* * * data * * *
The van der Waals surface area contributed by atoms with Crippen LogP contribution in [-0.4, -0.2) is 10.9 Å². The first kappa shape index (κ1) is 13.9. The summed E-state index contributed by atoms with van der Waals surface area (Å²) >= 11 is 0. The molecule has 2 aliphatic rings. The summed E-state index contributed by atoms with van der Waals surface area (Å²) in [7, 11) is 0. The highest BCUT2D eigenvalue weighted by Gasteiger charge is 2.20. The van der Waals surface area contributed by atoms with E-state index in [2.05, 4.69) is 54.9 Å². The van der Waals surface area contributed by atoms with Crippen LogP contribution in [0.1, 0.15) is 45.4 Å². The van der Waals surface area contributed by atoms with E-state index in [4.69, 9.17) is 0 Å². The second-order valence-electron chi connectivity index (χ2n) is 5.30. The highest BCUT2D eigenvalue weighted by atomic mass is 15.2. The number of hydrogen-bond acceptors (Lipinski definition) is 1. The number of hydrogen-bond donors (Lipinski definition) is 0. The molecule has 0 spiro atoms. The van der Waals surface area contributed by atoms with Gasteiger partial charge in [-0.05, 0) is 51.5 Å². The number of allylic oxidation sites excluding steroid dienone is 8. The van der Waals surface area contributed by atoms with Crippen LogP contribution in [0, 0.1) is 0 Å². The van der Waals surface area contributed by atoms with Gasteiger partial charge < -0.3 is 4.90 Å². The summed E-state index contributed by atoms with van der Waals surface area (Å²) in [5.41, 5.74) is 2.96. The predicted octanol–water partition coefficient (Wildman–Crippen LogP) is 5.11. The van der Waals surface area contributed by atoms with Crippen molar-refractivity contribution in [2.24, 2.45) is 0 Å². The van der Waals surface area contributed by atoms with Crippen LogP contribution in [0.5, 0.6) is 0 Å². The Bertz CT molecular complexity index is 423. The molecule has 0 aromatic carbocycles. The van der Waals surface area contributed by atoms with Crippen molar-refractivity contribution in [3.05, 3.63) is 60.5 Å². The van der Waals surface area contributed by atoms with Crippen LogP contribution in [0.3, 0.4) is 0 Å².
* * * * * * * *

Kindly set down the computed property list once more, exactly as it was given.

The van der Waals surface area contributed by atoms with Crippen LogP contribution in [-0.4, -0.2) is 10.9 Å². The first kappa shape index (κ1) is 13.9. The summed E-state index contributed by atoms with van der Waals surface area (Å²) >= 11 is 0. The molecule has 2 aliphatic rings. The summed E-state index contributed by atoms with van der Waals surface area (Å²) in [7, 11) is 0. The highest BCUT2D eigenvalue weighted by Gasteiger charge is 2.20. The van der Waals surface area contributed by atoms with E-state index in [2.05, 4.69) is 54.9 Å². The van der Waals surface area contributed by atoms with Crippen LogP contribution in [0.1, 0.15) is 45.4 Å². The van der Waals surface area contributed by atoms with E-state index in [4.69, 9.17) is 0 Å². The second-order valence-electron chi connectivity index (χ2n) is 5.30. The highest BCUT2D eigenvalue weighted by atomic mass is 15.2. The number of hydrogen-bond acceptors (Lipinski definition) is 1. The number of hydrogen-bond donors (Lipinski definition) is 0. The molecule has 0 spiro atoms. The van der Waals surface area contributed by atoms with Gasteiger partial charge in [-0.05, 0) is 51.5 Å². The number of allylic oxidation sites excluding steroid dienone is 8. The van der Waals surface area contributed by atoms with Crippen LogP contribution in [0, 0.1) is 0 Å². The van der Waals surface area contributed by atoms with Gasteiger partial charge < -0.3 is 4.90 Å². The summed E-state index contributed by atoms with van der Waals surface area (Å²) in [5.41, 5.74) is 2.96. The predicted octanol–water partition coefficient (Wildman–Crippen LogP) is 5.11. The van der Waals surface area contributed by atoms with Crippen molar-refractivity contribution in [2.24, 2.45) is 0 Å². The van der Waals surface area contributed by atoms with Crippen LogP contribution in [0.5, 0.6) is 0 Å². The Bertz CT molecular complexity index is 423. The molecule has 0 aromatic carbocycles. The van der Waals surface area contributed by atoms with Crippen molar-refractivity contribution in [3.05, 3.63) is 60.5 Å². The van der Waals surface area contributed by atoms with Crippen LogP contribution in [0.3, 0.4) is 0 Å².